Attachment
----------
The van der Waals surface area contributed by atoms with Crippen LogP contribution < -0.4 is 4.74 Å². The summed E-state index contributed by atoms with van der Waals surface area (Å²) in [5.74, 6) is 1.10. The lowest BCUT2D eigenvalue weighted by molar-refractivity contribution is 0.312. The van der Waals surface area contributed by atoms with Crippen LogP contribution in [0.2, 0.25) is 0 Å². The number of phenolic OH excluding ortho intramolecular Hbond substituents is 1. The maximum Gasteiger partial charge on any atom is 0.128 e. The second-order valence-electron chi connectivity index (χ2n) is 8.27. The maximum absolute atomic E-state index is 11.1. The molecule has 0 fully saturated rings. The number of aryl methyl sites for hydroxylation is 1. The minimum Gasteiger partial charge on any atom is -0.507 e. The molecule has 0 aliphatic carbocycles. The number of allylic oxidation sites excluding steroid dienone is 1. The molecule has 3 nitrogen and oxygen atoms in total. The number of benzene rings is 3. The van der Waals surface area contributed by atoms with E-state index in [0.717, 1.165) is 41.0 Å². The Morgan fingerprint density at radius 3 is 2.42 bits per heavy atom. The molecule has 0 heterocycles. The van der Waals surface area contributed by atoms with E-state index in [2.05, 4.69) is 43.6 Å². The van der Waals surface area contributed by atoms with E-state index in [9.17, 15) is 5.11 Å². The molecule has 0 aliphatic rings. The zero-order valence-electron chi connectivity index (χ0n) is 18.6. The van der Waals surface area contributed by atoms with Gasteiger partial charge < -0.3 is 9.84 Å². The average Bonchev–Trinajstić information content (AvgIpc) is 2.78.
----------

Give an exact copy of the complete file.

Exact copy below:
The van der Waals surface area contributed by atoms with Crippen LogP contribution < -0.4 is 4.74 Å². The summed E-state index contributed by atoms with van der Waals surface area (Å²) in [5.74, 6) is 1.10. The lowest BCUT2D eigenvalue weighted by molar-refractivity contribution is 0.312. The van der Waals surface area contributed by atoms with Crippen LogP contribution in [0.2, 0.25) is 0 Å². The number of phenolic OH excluding ortho intramolecular Hbond substituents is 1. The maximum Gasteiger partial charge on any atom is 0.128 e. The second-order valence-electron chi connectivity index (χ2n) is 8.27. The maximum absolute atomic E-state index is 11.1. The molecule has 0 fully saturated rings. The number of aryl methyl sites for hydroxylation is 1. The minimum Gasteiger partial charge on any atom is -0.507 e. The molecule has 0 aliphatic carbocycles. The number of allylic oxidation sites excluding steroid dienone is 1. The molecule has 3 nitrogen and oxygen atoms in total. The number of benzene rings is 3. The van der Waals surface area contributed by atoms with E-state index in [0.717, 1.165) is 41.0 Å². The Morgan fingerprint density at radius 3 is 2.42 bits per heavy atom. The molecule has 0 heterocycles. The van der Waals surface area contributed by atoms with E-state index in [2.05, 4.69) is 43.6 Å². The van der Waals surface area contributed by atoms with E-state index in [9.17, 15) is 5.11 Å². The molecule has 0 aliphatic rings. The zero-order valence-electron chi connectivity index (χ0n) is 18.6. The van der Waals surface area contributed by atoms with Gasteiger partial charge < -0.3 is 9.84 Å². The average Bonchev–Trinajstić information content (AvgIpc) is 2.78.